Wednesday, May 18, 2016

Setup Castle Windsor for Sitecore 8.1 in 5 easy steps

Getting started with Dependency Injection is easier than you think

So I was reading Kevin Obee (@KevinObee) write about Dependency Injection, and how many of you out there wasn’t using it yet. While the post that inspired me addresses Webforms implementations, I also find this lacking in many MVC solutions I come across.

Further; most of the examples you find on the web now – setting up DI for Sitecore – is obsolete as of Sitecore 8.1. These days, it’s much much easier than it used to be.

I’m going to demonstrate using Castle Windsor as my DI container. Personal preference, I’m sure there are similar ways of doing it with AutoFAC, SimpleInjector and whatever else roams about.

So let’s get to it.

Step 1 – Install packages

Start with a blank solution set up for MVC. Or use whatever you have on hand right now. Now get your NuGet going. We’re after the CommonServiceLocator.WindsorAdapter.

Via GUI

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or if  you prefer, via the Nuget Package Manager Console.

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Step 2 – Update packages

Do a few updates. Personal preference here, but registration options have improved a lot since the minimum version of Castle Windsor required for this to work.

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Step 3 – Write some code

But not a lot. Truly.

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IntelliSense… mostly a blessing, but sometimes a bit of a nag.

Step 4 – Line it up

Now we just need to wire this up. Sitecore Best Practice would be, to get this cooked up in the <initialize> pipeline. So let’s do that.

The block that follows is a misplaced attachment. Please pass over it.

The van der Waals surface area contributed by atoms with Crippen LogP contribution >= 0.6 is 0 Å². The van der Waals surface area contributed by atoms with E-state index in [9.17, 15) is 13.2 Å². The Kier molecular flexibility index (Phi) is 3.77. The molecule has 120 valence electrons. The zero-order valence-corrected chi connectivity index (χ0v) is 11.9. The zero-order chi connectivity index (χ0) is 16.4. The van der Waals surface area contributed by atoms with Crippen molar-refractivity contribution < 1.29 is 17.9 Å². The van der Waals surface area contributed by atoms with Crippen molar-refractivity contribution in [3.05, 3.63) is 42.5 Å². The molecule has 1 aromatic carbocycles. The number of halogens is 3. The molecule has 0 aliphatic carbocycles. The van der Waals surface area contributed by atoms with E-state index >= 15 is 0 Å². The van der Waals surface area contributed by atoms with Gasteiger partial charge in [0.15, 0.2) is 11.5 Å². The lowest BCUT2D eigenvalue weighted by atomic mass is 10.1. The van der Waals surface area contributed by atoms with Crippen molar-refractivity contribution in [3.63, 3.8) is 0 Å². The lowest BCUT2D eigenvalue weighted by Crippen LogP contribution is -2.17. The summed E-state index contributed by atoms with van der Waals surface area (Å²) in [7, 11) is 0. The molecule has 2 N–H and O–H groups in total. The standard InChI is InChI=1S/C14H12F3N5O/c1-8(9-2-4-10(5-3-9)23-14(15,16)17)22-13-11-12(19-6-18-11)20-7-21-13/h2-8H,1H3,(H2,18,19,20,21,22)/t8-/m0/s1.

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Step 5 – Join us on Slack

Just kidding. You’re done. That’s it. I won’t go into detail on how to actually use Dependency Injection, there are plenty of good tutorials on the web for that.

Meanwhile I suggest you come on the Sitecore Slack Channel. You’ve got plenty of spare time on your hands now, I just showed you how to do a 1 day task in 5 minutes flat ;-)

If you’re feeling doubly lazy, I’ve created a Gist with the two files on display.

3 comments:

Kevin Obee said...

Good article Mark. Would you recommend a similar approach for DI in the Web API stack?

Mark Cassidy said...

That would be my initial approach, yes. I would not go as far as to say I would recommend it though - simply because I've done comparatively little Web API work than actual "regular" Sitecore implementation work. There may be bumps on the road I've not fully explored.

The main thing I wanted to achieve in this post, was just show how incredibly simple it is to get started. Put people on the road to betterness ;-)

Rob Ahnemann said...

Great post! One thing to include is that you may need more controller types registered since not all would come from the current assembly. Here's a couple more if you're using WFFM:

container.Register(Classes.FromAssemblyNamed("Sitecore.Forms.Mvc").BasedOn<IController>().LifestylePerWebRequest());
container.Register(Classes.FromAssemblyNamed("Sitecore.WFFM.Services").BasedOn<IController>().LifestylePerWebRequest());